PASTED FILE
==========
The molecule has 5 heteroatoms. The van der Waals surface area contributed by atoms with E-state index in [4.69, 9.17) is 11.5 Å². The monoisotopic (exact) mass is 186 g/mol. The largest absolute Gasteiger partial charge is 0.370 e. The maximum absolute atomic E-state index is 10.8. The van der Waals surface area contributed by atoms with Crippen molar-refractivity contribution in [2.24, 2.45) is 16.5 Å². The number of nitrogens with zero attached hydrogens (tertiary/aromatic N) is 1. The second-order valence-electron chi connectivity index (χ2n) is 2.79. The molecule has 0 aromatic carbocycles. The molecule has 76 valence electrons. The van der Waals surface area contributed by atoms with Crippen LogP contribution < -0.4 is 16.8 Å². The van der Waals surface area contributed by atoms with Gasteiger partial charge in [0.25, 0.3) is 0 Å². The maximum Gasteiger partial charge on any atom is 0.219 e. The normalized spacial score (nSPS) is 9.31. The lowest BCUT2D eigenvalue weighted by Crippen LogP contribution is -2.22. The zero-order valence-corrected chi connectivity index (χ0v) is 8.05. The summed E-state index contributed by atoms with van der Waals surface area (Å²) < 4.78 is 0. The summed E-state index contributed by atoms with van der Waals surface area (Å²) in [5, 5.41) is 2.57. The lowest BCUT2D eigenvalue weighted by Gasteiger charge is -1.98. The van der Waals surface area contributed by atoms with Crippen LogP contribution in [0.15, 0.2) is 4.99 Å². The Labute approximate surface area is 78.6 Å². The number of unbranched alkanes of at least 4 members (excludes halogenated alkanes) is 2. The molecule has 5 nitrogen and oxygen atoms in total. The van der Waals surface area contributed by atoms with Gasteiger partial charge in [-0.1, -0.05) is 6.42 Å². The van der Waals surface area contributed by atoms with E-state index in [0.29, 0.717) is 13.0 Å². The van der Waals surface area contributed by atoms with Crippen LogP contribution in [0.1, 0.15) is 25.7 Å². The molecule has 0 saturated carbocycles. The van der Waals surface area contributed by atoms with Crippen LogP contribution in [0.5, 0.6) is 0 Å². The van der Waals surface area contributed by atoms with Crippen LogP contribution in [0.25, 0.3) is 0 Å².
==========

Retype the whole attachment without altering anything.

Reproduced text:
The molecule has 5 heteroatoms. The van der Waals surface area contributed by atoms with E-state index in [4.69, 9.17) is 11.5 Å². The monoisotopic (exact) mass is 186 g/mol. The largest absolute Gasteiger partial charge is 0.370 e. The maximum absolute atomic E-state index is 10.8. The van der Waals surface area contributed by atoms with Crippen molar-refractivity contribution in [2.24, 2.45) is 16.5 Å². The number of nitrogens with zero attached hydrogens (tertiary/aromatic N) is 1. The second-order valence-electron chi connectivity index (χ2n) is 2.79. The molecule has 0 aromatic carbocycles. The molecule has 76 valence electrons. The van der Waals surface area contributed by atoms with Crippen LogP contribution < -0.4 is 16.8 Å². The van der Waals surface area contributed by atoms with Gasteiger partial charge in [0.25, 0.3) is 0 Å². The maximum Gasteiger partial charge on any atom is 0.219 e. The normalized spacial score (nSPS) is 9.31. The lowest BCUT2D eigenvalue weighted by Crippen LogP contribution is -2.22. The zero-order valence-corrected chi connectivity index (χ0v) is 8.05. The summed E-state index contributed by atoms with van der Waals surface area (Å²) < 4.78 is 0. The summed E-state index contributed by atoms with van der Waals surface area (Å²) in [5, 5.41) is 2.57. The lowest BCUT2D eigenvalue weighted by Gasteiger charge is -1.98. The van der Waals surface area contributed by atoms with Crippen LogP contribution in [0.15, 0.2) is 4.99 Å². The Labute approximate surface area is 78.6 Å². The number of unbranched alkanes of at least 4 members (excludes halogenated alkanes) is 2. The molecule has 5 nitrogen and oxygen atoms in total. The van der Waals surface area contributed by atoms with Gasteiger partial charge in [-0.1, -0.05) is 6.42 Å². The van der Waals surface area contributed by atoms with E-state index in [0.29, 0.717) is 13.0 Å². The van der Waals surface area contributed by atoms with Crippen LogP contribution in [0.1, 0.15) is 25.7 Å². The molecule has 0 saturated carbocycles. The van der Waals surface area contributed by atoms with Crippen LogP contribution in [0.5, 0.6) is 0 Å². The van der Waals surface area contributed by atoms with Crippen LogP contribution in [0.25, 0.3) is 0 Å².